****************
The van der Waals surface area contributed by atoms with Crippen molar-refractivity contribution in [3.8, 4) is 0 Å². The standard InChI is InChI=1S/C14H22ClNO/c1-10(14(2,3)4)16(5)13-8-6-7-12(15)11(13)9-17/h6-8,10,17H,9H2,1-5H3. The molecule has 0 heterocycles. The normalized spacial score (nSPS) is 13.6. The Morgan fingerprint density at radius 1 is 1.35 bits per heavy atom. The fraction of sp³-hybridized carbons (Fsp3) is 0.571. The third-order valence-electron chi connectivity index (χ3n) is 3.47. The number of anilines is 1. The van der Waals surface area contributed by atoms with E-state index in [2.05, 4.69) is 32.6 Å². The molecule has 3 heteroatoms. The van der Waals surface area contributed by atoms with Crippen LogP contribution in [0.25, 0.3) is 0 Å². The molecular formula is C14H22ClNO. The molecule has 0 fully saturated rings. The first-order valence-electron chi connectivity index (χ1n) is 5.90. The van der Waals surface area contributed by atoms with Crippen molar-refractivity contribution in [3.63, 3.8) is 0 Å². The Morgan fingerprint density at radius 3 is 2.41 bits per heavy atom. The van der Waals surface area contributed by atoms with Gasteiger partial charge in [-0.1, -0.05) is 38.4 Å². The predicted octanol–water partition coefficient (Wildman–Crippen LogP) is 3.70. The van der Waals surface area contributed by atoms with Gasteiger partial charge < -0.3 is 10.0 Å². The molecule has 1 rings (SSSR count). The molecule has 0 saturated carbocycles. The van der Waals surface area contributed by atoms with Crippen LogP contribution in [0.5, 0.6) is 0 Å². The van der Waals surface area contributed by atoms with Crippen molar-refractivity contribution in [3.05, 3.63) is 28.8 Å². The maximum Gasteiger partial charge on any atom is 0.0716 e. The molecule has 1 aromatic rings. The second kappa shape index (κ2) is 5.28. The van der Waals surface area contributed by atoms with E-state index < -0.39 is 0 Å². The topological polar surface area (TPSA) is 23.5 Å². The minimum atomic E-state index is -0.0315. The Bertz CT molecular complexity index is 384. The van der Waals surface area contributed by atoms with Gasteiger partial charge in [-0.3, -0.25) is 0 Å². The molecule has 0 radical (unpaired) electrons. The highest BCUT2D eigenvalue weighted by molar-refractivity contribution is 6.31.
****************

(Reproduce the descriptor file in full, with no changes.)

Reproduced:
The van der Waals surface area contributed by atoms with Crippen molar-refractivity contribution in [3.8, 4) is 0 Å². The standard InChI is InChI=1S/C14H22ClNO/c1-10(14(2,3)4)16(5)13-8-6-7-12(15)11(13)9-17/h6-8,10,17H,9H2,1-5H3. The molecule has 0 heterocycles. The normalized spacial score (nSPS) is 13.6. The Morgan fingerprint density at radius 1 is 1.35 bits per heavy atom. The fraction of sp³-hybridized carbons (Fsp3) is 0.571. The third-order valence-electron chi connectivity index (χ3n) is 3.47. The number of anilines is 1. The van der Waals surface area contributed by atoms with E-state index in [2.05, 4.69) is 32.6 Å². The molecule has 3 heteroatoms. The van der Waals surface area contributed by atoms with Crippen LogP contribution in [0.25, 0.3) is 0 Å². The molecular formula is C14H22ClNO. The molecule has 0 fully saturated rings. The first-order valence-electron chi connectivity index (χ1n) is 5.90. The van der Waals surface area contributed by atoms with Crippen molar-refractivity contribution in [3.63, 3.8) is 0 Å². The Morgan fingerprint density at radius 3 is 2.41 bits per heavy atom. The van der Waals surface area contributed by atoms with Gasteiger partial charge in [-0.1, -0.05) is 38.4 Å². The predicted octanol–water partition coefficient (Wildman–Crippen LogP) is 3.70. The van der Waals surface area contributed by atoms with Gasteiger partial charge < -0.3 is 10.0 Å². The molecule has 1 rings (SSSR count). The molecule has 0 saturated carbocycles. The van der Waals surface area contributed by atoms with Crippen LogP contribution in [0.5, 0.6) is 0 Å². The van der Waals surface area contributed by atoms with Crippen molar-refractivity contribution in [3.05, 3.63) is 28.8 Å². The maximum Gasteiger partial charge on any atom is 0.0716 e. The molecule has 1 aromatic rings. The second kappa shape index (κ2) is 5.28. The van der Waals surface area contributed by atoms with E-state index < -0.39 is 0 Å². The topological polar surface area (TPSA) is 23.5 Å². The minimum atomic E-state index is -0.0315. The Bertz CT molecular complexity index is 384. The van der Waals surface area contributed by atoms with Gasteiger partial charge in [-0.3, -0.25) is 0 Å². The molecule has 0 radical (unpaired) electrons. The highest BCUT2D eigenvalue weighted by molar-refractivity contribution is 6.31.